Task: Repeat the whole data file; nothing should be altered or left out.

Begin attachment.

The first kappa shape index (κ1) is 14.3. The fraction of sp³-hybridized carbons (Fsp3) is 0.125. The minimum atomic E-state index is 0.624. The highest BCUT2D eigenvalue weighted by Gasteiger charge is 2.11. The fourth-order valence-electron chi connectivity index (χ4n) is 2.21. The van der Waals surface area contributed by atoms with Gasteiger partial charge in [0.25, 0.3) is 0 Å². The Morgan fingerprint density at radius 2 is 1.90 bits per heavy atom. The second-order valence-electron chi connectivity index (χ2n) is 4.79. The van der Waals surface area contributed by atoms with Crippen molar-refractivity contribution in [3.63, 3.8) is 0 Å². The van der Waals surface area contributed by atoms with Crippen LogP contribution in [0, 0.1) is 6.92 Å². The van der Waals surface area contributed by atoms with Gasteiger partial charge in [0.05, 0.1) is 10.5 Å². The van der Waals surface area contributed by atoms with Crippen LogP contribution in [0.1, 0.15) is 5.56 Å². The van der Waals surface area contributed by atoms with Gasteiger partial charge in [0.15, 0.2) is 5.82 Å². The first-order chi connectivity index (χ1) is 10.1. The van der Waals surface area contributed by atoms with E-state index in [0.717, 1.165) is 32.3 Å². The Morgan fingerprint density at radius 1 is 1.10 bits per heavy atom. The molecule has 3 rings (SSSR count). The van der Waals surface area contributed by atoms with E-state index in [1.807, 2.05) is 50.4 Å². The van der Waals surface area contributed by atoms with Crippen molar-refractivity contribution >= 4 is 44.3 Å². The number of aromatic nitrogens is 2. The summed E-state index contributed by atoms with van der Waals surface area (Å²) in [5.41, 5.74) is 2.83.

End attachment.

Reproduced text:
The first kappa shape index (κ1) is 14.3. The fraction of sp³-hybridized carbons (Fsp3) is 0.125. The minimum atomic E-state index is 0.624. The highest BCUT2D eigenvalue weighted by Gasteiger charge is 2.11. The fourth-order valence-electron chi connectivity index (χ4n) is 2.21. The van der Waals surface area contributed by atoms with Gasteiger partial charge in [0.25, 0.3) is 0 Å². The Morgan fingerprint density at radius 2 is 1.90 bits per heavy atom. The second-order valence-electron chi connectivity index (χ2n) is 4.79. The van der Waals surface area contributed by atoms with Crippen molar-refractivity contribution in [3.63, 3.8) is 0 Å². The van der Waals surface area contributed by atoms with Crippen LogP contribution in [0, 0.1) is 6.92 Å². The van der Waals surface area contributed by atoms with Gasteiger partial charge in [0.05, 0.1) is 10.5 Å². The van der Waals surface area contributed by atoms with Crippen LogP contribution in [0.1, 0.15) is 5.56 Å². The van der Waals surface area contributed by atoms with Gasteiger partial charge in [0.15, 0.2) is 5.82 Å². The first-order chi connectivity index (χ1) is 10.1. The van der Waals surface area contributed by atoms with E-state index in [0.717, 1.165) is 32.3 Å². The Morgan fingerprint density at radius 1 is 1.10 bits per heavy atom. The molecule has 3 rings (SSSR count). The van der Waals surface area contributed by atoms with E-state index in [1.807, 2.05) is 50.4 Å². The van der Waals surface area contributed by atoms with Crippen molar-refractivity contribution >= 4 is 44.3 Å². The number of aromatic nitrogens is 2. The summed E-state index contributed by atoms with van der Waals surface area (Å²) in [5.41, 5.74) is 2.83.